Mary Lou Shaw
Compost tea allows you to take a small amount of compost and give your plants the microbes and nutrition they need to resist disease and give you nutritious food. Making and using compost tea is both economical and easy.
You can turn kitchen and farm "wastes" into compost, which is full of microbes and nutrition for your crops. In return, you will be able to grow disease-resistant plants that produce highly nutritious food with fantastic flavors.
When we plant cover crops, we mimic nature's way of putting carbon into the soil and building humus. Cover crops also nurture the soil microbes; this gives us healthy plants and nutritious food.
Understanding a bit of the chemistry and biology behind building healthy soil allows us to work in harmony with nature to contribute to the health of our soil, plants, food and planet.
Whether you choose renewable energy for ecological or financial reasons, this article will help you see how solar panels and a solar hot water heating system can be financed and get you closer to being a sustainable household.
Composting toilets add sustainability to a homestead because they use zero water to flush. The waste from compost toilets are safe to add to compost piles. Additionally, it is handy that they don't require connecting to a septic system. This article describes two brands of composting toilets.
A homemade smokehouse can be built to give you a new way to preserve and flavor your meat and cheese. By building the firebox at a distance from the smokehouse, you will have a cold smoker that can preserve meat and flavor cheese.
A gravity watering system can consist of a cistern to save roof top rain water and elevated tanks to gravity feed this water to your garden. As climate change makes rain less predictable, you can both water your garden and help save ground water.
Time management tools can help a homestead run smoothly as well as make the work more enjoyable. By focusing on different tasks in different seasons, assigning different tasks to different days and by sharing tasks, the work becomes both manageable and fun.
We can all help to save rare breed genetics for future homesteaders by raising and using these animals ourselves. Furthermore, we can help preserve the animals by sharing their valuable genetics with others.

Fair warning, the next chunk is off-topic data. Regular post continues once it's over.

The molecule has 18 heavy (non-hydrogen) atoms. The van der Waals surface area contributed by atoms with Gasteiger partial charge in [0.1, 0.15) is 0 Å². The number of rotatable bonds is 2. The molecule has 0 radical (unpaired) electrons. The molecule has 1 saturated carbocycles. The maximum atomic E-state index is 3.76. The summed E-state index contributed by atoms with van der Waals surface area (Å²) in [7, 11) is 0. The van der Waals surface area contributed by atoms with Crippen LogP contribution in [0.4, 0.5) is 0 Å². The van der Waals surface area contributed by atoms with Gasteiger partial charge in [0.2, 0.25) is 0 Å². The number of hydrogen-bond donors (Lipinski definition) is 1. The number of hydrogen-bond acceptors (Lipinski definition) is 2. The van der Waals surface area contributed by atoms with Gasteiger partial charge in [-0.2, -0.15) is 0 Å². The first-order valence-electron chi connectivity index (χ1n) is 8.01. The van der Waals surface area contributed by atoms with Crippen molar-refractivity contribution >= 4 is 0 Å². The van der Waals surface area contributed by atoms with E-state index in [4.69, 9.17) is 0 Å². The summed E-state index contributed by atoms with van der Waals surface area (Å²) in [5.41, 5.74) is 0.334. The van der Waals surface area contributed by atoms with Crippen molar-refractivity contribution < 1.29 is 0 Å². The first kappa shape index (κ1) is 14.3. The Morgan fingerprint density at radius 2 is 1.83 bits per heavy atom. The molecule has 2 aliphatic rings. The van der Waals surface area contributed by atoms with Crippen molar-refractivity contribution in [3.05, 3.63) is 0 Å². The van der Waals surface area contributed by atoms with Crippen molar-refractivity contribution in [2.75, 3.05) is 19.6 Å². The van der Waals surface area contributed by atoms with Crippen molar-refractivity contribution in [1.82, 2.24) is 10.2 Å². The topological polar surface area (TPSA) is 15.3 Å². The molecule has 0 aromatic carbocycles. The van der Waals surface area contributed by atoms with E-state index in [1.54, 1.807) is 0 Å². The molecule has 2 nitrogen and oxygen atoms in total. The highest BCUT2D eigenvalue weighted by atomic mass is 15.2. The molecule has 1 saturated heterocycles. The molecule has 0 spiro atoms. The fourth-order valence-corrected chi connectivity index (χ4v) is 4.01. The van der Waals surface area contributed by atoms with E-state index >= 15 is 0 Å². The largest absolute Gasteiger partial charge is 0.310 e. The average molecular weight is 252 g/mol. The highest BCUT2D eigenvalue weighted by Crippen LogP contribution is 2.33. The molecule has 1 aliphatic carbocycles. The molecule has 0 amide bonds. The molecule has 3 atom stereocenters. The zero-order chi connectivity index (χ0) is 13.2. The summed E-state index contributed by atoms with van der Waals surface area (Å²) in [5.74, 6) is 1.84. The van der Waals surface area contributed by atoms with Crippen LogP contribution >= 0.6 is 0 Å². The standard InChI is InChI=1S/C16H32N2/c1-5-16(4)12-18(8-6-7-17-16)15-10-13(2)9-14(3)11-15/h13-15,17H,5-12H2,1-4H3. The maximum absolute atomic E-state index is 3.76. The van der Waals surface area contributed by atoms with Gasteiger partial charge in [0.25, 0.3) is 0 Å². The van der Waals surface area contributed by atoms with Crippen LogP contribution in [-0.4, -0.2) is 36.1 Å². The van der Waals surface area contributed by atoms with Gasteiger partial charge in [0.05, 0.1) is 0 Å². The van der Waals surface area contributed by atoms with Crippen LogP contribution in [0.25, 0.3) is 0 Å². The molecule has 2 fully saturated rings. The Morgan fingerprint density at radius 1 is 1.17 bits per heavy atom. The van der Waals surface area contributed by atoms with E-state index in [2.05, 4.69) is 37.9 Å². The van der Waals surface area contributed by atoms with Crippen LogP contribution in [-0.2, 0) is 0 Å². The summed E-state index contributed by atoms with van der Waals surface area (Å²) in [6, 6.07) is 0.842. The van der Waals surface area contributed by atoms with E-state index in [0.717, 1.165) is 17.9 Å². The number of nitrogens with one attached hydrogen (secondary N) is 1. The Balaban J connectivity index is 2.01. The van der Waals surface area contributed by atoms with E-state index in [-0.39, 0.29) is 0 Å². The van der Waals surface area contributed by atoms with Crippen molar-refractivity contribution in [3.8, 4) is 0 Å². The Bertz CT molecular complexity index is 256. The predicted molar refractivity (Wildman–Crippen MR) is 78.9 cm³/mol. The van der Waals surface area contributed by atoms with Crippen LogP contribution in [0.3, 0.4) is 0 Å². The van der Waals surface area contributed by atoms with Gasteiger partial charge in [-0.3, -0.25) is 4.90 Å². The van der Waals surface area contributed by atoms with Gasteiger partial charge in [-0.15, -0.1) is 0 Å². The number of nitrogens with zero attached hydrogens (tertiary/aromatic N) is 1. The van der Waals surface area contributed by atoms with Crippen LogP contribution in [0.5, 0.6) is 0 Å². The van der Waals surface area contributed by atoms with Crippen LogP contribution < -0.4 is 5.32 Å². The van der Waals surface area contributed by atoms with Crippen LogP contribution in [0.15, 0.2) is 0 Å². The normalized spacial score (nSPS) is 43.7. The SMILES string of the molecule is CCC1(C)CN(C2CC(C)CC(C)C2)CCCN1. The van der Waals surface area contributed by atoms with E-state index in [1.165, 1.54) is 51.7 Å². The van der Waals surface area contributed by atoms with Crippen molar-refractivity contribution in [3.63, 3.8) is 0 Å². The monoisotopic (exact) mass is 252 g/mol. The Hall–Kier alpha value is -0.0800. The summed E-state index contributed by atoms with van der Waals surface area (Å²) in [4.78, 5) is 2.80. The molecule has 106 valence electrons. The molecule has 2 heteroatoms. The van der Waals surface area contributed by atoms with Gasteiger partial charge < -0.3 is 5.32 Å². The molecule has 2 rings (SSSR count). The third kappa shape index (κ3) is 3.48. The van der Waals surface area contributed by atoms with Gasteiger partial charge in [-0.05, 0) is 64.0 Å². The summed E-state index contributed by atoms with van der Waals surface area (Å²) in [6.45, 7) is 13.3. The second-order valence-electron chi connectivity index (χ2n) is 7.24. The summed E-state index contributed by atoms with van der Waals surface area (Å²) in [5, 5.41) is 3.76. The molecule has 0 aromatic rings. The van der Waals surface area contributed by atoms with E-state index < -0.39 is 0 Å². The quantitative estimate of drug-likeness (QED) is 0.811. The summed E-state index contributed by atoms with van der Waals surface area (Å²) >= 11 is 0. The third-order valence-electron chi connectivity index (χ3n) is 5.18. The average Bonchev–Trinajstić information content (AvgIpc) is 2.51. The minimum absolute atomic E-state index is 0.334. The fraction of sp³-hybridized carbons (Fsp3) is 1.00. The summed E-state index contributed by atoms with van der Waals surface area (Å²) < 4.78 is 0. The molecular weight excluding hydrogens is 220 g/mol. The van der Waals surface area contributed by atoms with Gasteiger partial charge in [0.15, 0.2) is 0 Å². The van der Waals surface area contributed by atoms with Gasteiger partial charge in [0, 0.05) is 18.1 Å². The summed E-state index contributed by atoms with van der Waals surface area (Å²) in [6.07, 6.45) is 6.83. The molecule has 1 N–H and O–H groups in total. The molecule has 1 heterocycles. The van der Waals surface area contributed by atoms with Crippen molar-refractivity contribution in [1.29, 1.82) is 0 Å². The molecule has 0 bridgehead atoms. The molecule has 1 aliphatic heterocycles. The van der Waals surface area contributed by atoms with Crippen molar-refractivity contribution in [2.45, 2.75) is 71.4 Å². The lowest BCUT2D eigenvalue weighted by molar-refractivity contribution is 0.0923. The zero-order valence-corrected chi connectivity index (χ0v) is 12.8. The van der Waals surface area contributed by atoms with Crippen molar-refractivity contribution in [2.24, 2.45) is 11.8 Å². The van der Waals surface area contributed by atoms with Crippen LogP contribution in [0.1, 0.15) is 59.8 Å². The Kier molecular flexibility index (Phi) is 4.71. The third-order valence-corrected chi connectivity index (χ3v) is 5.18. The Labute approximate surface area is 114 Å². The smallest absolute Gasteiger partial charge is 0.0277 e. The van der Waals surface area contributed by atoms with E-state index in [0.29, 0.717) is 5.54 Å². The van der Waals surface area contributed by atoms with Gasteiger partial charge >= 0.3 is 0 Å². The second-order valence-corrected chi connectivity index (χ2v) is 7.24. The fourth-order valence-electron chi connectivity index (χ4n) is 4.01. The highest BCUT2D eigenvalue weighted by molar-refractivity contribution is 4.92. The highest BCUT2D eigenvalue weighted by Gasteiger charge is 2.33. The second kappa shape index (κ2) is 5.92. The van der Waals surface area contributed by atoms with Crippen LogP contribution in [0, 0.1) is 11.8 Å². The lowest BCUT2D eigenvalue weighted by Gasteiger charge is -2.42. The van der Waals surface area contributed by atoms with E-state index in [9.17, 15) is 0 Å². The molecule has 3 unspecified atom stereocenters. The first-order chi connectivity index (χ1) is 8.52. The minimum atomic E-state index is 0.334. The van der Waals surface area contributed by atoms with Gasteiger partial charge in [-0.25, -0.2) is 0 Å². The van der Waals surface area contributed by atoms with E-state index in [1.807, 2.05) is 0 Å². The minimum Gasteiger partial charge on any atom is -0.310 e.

Your homestead is complete when you get your own cow for milking. But problems such as a cow who holds her milk or who kicks can make milking difficult and even dangerous. Here are some helpful hints so that you can enjoy your cow and enjoy milking her.
Starting seeds with children indoors is a project that extends into outdoor planting of the seedlings in spring and harvesting produce in the summer. It allows you to share success and satisfaction with children and makes it more likely they'll eat their vegetables!
Homestead spring projects include honey bees, Dorking chickens, Ancona ducks, Narragansett turkeys, Dutch Belted calf, Red-Wattle hogs, the incubator, pruning fruit trees,starting seeds, and heirloom plants so we can eat healthful and delicious food all year.
Feeding chickens sustainably means keeping them healthy by using a combination of free-range, good-quality commercial food, supplementing their diet with garden produce and perhaps even mixing your own poultry food.
Beekeeping allows us to have not only honey, but also the wax. This is a story of how to make beeswax candles with molds and some of the difficulties I have yet to resolve.
Each season brings its own work on a homestead. In the autumn, the garden and animals still require work, but this is also the time to put in a cistern and begin a smoke house.
Honey from our backyard bees provide us with a sweetener, but just as important, honey has many health benefits.
There is much to be learned when taking care of dual-purpose cows including how to avoid birthing problems and retained placentas, how to manage mastitis and when to do artificial insemination.
Preserving rare breeds requires that the animals are successful in having babies. For our poultry, we sometimes find that the mother hen does a better job than the incubator.
Growing Local Food is a new book that encompasses all the needed basics to grow plants, keep heritage breed animals and bees. The author is a homesteader and physician who gives the readers the basic information to grow or find nutritious, local food
Homesteads are attempting to provide longer grazing times by dividing pasture into paddocks. The difficulty of getting water to each paddock can be solved by a windmill with underground pipes. No electric is needed--just wind!
Many a homesteader and farmer can use help, and many a young person wants to learn homesteading skills. Having apprentices is an important means to assure a continuation of farms and farming,as well as teaching youth essential survival skills.